Reflection as a Practice

The year is over, and you’ve started your well deserved summer. Time to enjoy barbecues, vacation, sunshine and... planning for the next school year. Before any of the conferences, pinning, or looking for the next coolest EdTech products I recommend reflection. While learning new ideas and new strategies from your favorite PLN is valuable, it is also important to evaluate how the previous year went. The best way to become a better educator is through the practice of reflection. While daily reflection is key, looking back over the whole year can make a great difference in how the next year is approached and performed.

I’m not providing you with a specific rubric, or app to do your reflection, because everyone reflects differently, and that’s good! If you need some ideas though, you can find countless articles with questions, and facts to back up the importance of practicing reflection. Personally I take a look at my curriculum (with help from my daily notes) and just look at a few categories, how well the lesson went, student engagement, and were the learning objectives met, but most importantly with each of these asking the question, why? For some of my lessons the phrase “If it ain’t broke don’t fix it” definitely applies, so I leave those alone. There are however, some that do need fixed. After spending some personal time reflecting on how I could better those lessons, I turn to my PLN.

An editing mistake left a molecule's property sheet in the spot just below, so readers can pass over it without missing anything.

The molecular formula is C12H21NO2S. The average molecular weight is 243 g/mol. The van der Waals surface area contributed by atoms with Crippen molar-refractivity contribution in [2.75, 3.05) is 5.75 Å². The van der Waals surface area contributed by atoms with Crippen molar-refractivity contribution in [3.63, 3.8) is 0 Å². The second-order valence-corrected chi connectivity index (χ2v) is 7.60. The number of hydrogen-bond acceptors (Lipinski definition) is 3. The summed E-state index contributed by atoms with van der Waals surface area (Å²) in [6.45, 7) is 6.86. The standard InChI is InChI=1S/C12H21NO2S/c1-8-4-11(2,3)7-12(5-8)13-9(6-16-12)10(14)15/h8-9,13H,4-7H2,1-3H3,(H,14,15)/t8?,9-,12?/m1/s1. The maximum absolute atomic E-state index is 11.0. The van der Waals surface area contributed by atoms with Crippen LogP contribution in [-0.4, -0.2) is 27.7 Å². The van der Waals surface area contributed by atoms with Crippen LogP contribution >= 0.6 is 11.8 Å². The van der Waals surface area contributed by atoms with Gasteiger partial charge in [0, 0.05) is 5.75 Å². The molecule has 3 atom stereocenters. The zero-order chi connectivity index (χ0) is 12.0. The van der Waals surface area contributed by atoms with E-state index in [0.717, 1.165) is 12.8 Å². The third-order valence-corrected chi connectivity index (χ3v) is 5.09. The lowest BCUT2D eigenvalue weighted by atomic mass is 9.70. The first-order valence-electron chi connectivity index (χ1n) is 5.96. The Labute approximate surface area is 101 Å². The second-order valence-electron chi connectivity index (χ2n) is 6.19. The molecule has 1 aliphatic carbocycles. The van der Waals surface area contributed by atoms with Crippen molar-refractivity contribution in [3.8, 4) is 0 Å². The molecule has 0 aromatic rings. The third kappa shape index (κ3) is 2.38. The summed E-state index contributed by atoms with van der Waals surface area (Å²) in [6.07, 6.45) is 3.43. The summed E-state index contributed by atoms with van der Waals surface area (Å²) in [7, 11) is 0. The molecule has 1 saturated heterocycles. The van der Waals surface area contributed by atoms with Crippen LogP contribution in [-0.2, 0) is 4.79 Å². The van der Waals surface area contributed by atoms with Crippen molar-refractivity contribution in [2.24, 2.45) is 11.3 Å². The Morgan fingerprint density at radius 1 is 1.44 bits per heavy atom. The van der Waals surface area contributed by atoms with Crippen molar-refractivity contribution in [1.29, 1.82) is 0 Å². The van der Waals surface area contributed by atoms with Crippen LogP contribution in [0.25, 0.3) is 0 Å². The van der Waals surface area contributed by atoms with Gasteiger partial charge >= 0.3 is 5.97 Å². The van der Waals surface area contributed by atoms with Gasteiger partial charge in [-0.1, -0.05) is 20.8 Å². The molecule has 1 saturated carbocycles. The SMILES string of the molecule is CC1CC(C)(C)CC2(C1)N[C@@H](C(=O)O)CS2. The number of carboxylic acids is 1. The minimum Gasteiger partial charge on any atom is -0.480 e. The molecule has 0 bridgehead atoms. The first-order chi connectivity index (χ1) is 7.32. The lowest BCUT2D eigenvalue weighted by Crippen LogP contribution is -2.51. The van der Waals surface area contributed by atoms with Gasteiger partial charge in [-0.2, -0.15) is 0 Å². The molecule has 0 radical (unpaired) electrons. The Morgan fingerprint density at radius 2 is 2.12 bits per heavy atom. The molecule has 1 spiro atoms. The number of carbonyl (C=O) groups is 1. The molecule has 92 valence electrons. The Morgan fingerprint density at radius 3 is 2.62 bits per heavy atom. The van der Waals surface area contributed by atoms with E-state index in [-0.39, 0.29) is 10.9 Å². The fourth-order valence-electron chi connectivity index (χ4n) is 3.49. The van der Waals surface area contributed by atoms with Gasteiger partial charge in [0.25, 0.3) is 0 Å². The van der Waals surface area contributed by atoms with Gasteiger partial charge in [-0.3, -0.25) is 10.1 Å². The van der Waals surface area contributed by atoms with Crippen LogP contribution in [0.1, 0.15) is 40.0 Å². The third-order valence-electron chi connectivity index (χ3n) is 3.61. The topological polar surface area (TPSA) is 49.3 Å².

With the help of other educators I can get help on those lessons that just didn’t flow well, or needed some engaging tech to really get the students motivated. Perhaps my lessons could even spark new ideas for them! The best part about sharing your thoughts and ideas with your PLN is that everyone benefits.

“If you have an apple and I have an apple and we exchange these apples then you and I will still each have one apple. But if you have an idea and I have an idea and we exchange these ideas, then each of us will have two ideas.”

~ George Bernard Shaw

This may seem like a silly thing to do but you will be amazed at how much growth comes from spending just a few minutes reflecting on each lesson. Crack open your archived lesson plans and simply jot some notes about them, and if there are rooms for improvement, but you can’t quite get it figured out, open up to your PLN.

Before you head to that barbecue this weekend, before you “like” a bagillion things on Pinterest, and before you learn all the cool new things during conference season, start with reflection.


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